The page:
If you are putting together an estate plan, you may not have also thought to take the time to leave behind something that documents the legacy you leave behind in terms of your values and your family’s traditions and history.
These stories and values behind your wealth can have a tremendous impact on your heirs, and better context to the wealth that is being handed down. It can help inform them about the lessons learned along the way, clarify reasons behind your estate planning decisions and help them think about how to be good stewards of this family legacy for future generations.
I often suggest a video or a letter. Or on this page you can also download the workbook I often use with clients to get the process started.
The format and the content will vary for each family, of course. You can include old pictures, speak of family legends and reinforce fading memories. Perhaps not all the information they receive is going to be positive. They will, and perhaps should, hear about the mistakes that were made as well as the moments of triumph.
In the case of a video, whether it’s a short 10-15 minute message or a longer, full legacy story, it’s a chance to present how you wish to be remembered. Film it in a comfortable setting that stirs happy memories, such as a den or a family business or a beach house. And again, the video will be treasured, so do it immediately. Better to do it when people are healthy and there’s energy in the room, and there is more fun to be had together. It can be prepared in an unrushed, careful way, and with more thought.
You don’t have to be entirely prescriptive in your advice, the next generation will find its own way. But your input can be valuable when it comes to the little things.
Say there is a family business the next generation will take over. They probably know the books and the industry, but do they understand the philosophy under which the company was founded? The history with certain clients? The relationships with employees? The roads deliberately not taken? The mistakes that mustn’t be repeated?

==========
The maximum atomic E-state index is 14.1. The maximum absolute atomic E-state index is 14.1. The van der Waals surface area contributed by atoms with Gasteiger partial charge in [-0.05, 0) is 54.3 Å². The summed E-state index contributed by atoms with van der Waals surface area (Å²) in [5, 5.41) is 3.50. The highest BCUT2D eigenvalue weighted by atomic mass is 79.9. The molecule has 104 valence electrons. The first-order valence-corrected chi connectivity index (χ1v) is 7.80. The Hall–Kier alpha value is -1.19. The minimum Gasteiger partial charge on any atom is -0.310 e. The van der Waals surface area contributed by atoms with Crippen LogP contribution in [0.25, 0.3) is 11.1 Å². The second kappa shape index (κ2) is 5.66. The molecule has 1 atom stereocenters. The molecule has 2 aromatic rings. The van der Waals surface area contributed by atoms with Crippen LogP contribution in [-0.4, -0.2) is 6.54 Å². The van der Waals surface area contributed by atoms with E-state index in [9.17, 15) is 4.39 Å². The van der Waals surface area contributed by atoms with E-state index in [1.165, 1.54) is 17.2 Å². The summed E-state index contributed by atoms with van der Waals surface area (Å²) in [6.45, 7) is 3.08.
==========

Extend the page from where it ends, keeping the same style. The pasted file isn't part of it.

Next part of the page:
Likewise, support for a cancer hospital or an opera company, say, needn’t be complicated, but there may be a special connection or history that can better explain why one institution was supported over its peers. Likewise, because a certain cause was supported for years doesn’t mean that loyalty is unbending. Often the support is as much about relationships as the cause, and certain changes in management or philosophy could weaken or undermine that loyalty. If heirs are expected to manage continued support, not only should the contingencies be made clear, but the philosophy behind them. Here your wisdom can guide them through issues that are rarely black and white.
And creating these legacy messages provides opportunities for introspection. Take the opportunity to perform an audit both of your finances and of your life’s infrastructure. It’s a chance to find and address the little imperfections you’d hate to pass along. And you know you still have time to get it right.
As a financial advisor, one of the things we provide is the access to the right documents, account numbers, information about insurance plans and all of the rest of the details when the time comes. Your heirs will be grateful in their grief for all of these details being in place.
But imagine their surprise to find a final letter or video message from you, giving them one great last bit of warm advice and context for what you are handing down. That would really be something.
If you would like help getting started in this process, download my free workbook, which I use as the basis for beginning these discussions with my own clients.
Northern Colorado Chairman
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